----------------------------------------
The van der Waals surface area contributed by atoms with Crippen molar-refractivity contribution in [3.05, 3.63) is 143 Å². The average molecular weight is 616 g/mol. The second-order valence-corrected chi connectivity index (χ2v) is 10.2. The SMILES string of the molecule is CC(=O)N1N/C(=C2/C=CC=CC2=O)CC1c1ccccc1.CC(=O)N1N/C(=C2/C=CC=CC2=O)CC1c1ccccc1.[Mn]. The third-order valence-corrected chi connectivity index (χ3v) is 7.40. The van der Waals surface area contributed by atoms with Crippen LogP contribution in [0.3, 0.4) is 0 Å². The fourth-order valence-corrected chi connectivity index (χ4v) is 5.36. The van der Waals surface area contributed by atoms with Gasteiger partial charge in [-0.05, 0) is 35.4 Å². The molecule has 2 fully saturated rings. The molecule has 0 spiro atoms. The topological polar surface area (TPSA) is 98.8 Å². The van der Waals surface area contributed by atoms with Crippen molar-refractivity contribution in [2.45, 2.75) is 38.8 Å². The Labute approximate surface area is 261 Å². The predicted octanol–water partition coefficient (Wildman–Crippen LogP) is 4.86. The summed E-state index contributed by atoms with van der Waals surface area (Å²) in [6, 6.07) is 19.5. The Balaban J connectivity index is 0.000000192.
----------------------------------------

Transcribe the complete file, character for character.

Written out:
The van der Waals surface area contributed by atoms with Crippen molar-refractivity contribution in [3.05, 3.63) is 143 Å². The average molecular weight is 616 g/mol. The second-order valence-corrected chi connectivity index (χ2v) is 10.2. The SMILES string of the molecule is CC(=O)N1N/C(=C2/C=CC=CC2=O)CC1c1ccccc1.CC(=O)N1N/C(=C2/C=CC=CC2=O)CC1c1ccccc1.[Mn]. The third-order valence-corrected chi connectivity index (χ3v) is 7.40. The van der Waals surface area contributed by atoms with Crippen LogP contribution in [0.3, 0.4) is 0 Å². The fourth-order valence-corrected chi connectivity index (χ4v) is 5.36. The van der Waals surface area contributed by atoms with Gasteiger partial charge in [-0.05, 0) is 35.4 Å². The molecule has 2 fully saturated rings. The molecule has 0 spiro atoms. The topological polar surface area (TPSA) is 98.8 Å². The van der Waals surface area contributed by atoms with Crippen molar-refractivity contribution in [2.45, 2.75) is 38.8 Å². The Labute approximate surface area is 261 Å². The predicted octanol–water partition coefficient (Wildman–Crippen LogP) is 4.86. The summed E-state index contributed by atoms with van der Waals surface area (Å²) in [6, 6.07) is 19.5. The Balaban J connectivity index is 0.000000192.